Does Your Church Believe In Evolution or Creation?

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1 min read

Lead Scheduler at MOTW. Husband, Father, but most importantly, a man of God. Possesses more degrees that most people find useful.

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  1. Like evolution is a mechanism with which God Almighty brought the array of species we see today into existence? Most of the science in the holy scripture tells us WHO made it, WHO deserves the glory for it, and WHY He made it. Not how. I could, of course, write a series of essays on some of what I consider problematic with the idea that “if you believe the first 3-10 chapters of Genesis are a parable, rather than literal, absolute history the rest of the Bible has no meaning” train of through, but a comment section is the not best place for that. A short “for instance,” the early chapters of Genesis never mention “atoms,” or the “electroweak force” yet most of the church unquestionably accepts their existence, or totally disregards them. Why is the electroweak force non-threatining, yet the idea the idea of an old universe is?
    Another line of thought I see, and find deeply disturbing, is when my brothers or sisters arrive at:
    “If I accept the idea that one worm slowly changed into another kind of worm that reproduced more quickly, then that would mean God does not exist.”
    I’m sorry, but I would hope one’s faith to be a little more robust.
    The so-called “big bang” is a very interesting reverse of this kind of thinking. In the 1920’s humanistic astronomers believed the universe to be eternal and probably unchanging. Edwin Hubble ran into a lot of resistance from the scientific community for the implications that arose from his model of an expanding universe. For if the universe is expanding, then is must have at a “start point.” A moment of creation. This logically presupposes a Creator. The naturalistic science community flipped out. But it should have been no problem for Christians, although I think it kind of was. The mechanism of how the universe came to it’s present state is of little interest to the theology of the Bible. The bible tells us WHO created the big bang, and to some degree, WHY he did it. It does not, and should be be forced, to tell us HOW he did it.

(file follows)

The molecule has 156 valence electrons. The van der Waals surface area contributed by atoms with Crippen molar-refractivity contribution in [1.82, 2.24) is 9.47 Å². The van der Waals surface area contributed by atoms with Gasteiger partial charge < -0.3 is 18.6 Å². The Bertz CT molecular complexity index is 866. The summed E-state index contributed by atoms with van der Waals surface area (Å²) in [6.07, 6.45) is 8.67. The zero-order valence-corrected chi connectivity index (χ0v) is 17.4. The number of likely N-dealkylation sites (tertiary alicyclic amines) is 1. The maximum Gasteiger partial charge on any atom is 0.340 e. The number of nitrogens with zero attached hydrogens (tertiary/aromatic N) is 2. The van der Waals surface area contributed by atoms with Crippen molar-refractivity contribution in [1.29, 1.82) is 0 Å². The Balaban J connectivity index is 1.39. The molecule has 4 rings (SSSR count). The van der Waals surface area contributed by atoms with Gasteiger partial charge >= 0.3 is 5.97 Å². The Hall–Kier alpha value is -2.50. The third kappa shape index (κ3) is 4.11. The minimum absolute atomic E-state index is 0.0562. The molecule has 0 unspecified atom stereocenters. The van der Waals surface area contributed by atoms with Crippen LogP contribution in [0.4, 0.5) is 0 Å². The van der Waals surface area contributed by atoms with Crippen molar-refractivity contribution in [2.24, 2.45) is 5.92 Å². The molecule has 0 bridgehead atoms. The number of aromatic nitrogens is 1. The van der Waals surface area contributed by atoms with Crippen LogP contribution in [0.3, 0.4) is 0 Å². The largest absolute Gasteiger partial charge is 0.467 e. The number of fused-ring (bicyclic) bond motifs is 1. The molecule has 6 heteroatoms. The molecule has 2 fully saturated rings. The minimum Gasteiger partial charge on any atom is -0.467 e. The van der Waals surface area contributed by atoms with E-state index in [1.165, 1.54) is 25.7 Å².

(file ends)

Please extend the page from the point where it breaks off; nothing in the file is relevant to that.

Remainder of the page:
That’s why God made scientists, too.
    On the other hand, if I get to glory (or am presented with additional, verifiable evidence) and am shown to be totally wrong … great. I still give God glory that he worked wonders that are totally at odds with all the current available evidence. And I’m not being sarcastic there. I have no problem with people who believe in a 6000 year old, or 50000 year old universe either. I think they are in error, of course, but I think it is an honest error, arrived at by an uncritical review of the available data. But if they “confess Jesus as Lord, and believe in their heart that He raised from the dead…” They are a Christian, and therefor my brother or sister.
    I, on the other had, have been literally disfellowshiped (their word) by a brother because I didn’t agree with him on the interpretation of one ancient Hebrew word. Our disagreement was not exactly over the issue of evolution, but the age of the universe. Funny, that, I never saw as a reason for Church discipline.

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